PSYCHOSOMATIC ILLNESS---WHAT IS IT?
By Sandy Plone, Ph.D.
When we hear the term “psychosomatic illness” as a possible explanation for physical ailments which do not respond well to medical treatment, we often feel defensive or guilty, as if we may have somehow caused our own illness, or worse-that’s it’s “all in our head”! My own understanding of “psychosomatic illness” is consistent with some of the definitions offered by dictionaries: “relating to, or caused by the interaction of mental and bodily phenomena”; “psychological factors affecting physical conditions”; and “Psyche-meaning mind or soul (from the Greek)”.
Why, the reader may wonder, is a psychologist like me sufficiently interested in this subject to communicate about it here and now? My compelling interest arises from several sources. In my practice of psychotherapy many clients have sought my services precisely because of these issues; by including various alternative healing modalities as well as traditional medical practices in concert with our psychotherapy work they have enjoyed positive and exciting results, often successfully healing physical as well as emotional problems.
Lives have been dramatically transformed by recent worldwide events-the devastating attacks of September 11, the current Middle East crisis and the resultant lack of safety felt by many of us-all leading to higher stress levels, which often lead to medical problems. It seems to be an ideal time to revisit the idea of how our minds may adversely affect our bodies and to open our thinking to the concepts outlined above. On a larger scale, studies have shown that medical costs are greatly reduced when possible emotional components to physical illness are explored (see News and Events- October 2000 article). In these times of rapidly rising health care costs, it seems wise to find the most cost-effective and humane way to help people heal-thus my interest in holistic health (and psychosomatic illness).
When we look at history, philosophers of long ago as well as ancient medical science suggested that minds and bodies indeed are connected. Currently, research within modern science is pointing in the same direction, as many healers try to understand connections between mind and body, and how these connections might actually contribute to healing. Many medical professionals inform us that when they practice the “new medicine” their patients tend to heal more rapidly. Often referred to as “Integrative Medicine”, this marriage between traditional Western medicine and traditional Chinese Medicine may include alternative healing modalities such as meditation, hypnotherapy, bio-feedback, bodywork, acupuncture, massage, herbal or homeopathic remedies as well. Many alternative healing modalities address the emotional or mental components that may accompany physical ailments. For example, ailments such as hypertension, chronic back pain, ulcers, intestinal disorders, skin disorders and even cancer have been known to respond to Integrative Medical practices, although the documentation has been largely anecdotal. For example, Dr. John Sarno has written extensively about healing back pain or bodily pain without drugs or surgery, through understanding the mind-body connection and how emotions stimulate the brain to produce physical symptoms. (See Book Reviews - Mind/Body). And in his landmark book and television series Healing and the Mind, Bill Moyers sought to answer similar questions of how thoughts and feelings might influence health and how healing is related to the mind. Instead of the question “what is psychosomatic illness?” as we have been exploring, his journey led him to ask the central question of “What is Health?” My personal hope is that the reader will explore for him or herself some of these ideas, on the path towards optimal health honoring the total person.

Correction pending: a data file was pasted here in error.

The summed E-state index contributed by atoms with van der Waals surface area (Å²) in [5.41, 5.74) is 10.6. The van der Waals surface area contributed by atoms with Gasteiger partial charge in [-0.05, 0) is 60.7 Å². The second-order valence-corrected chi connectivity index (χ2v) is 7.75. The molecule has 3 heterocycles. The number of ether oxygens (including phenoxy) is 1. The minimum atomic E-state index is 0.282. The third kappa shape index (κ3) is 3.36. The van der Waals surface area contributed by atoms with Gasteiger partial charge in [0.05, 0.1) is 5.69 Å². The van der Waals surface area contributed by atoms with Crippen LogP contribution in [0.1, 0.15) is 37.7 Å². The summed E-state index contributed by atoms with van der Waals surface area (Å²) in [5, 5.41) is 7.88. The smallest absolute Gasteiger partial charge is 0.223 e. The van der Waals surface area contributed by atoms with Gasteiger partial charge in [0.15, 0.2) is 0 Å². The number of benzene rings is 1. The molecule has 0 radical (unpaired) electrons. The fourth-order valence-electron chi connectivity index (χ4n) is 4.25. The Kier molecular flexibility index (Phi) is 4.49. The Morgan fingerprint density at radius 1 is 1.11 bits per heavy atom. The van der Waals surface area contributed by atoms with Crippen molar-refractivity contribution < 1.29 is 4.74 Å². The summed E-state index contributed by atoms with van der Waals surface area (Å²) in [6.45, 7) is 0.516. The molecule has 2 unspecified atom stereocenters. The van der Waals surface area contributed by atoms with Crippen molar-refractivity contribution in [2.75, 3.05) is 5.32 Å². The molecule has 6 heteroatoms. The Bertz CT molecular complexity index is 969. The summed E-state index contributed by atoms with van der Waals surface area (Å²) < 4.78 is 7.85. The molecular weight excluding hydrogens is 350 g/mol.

©copyright by Sandy Plone, Ph.D. 2002
Dr. Plone is a psychotherapist in practice in West Los Angeles. She is a member of the Independent Psychotherapy Network.
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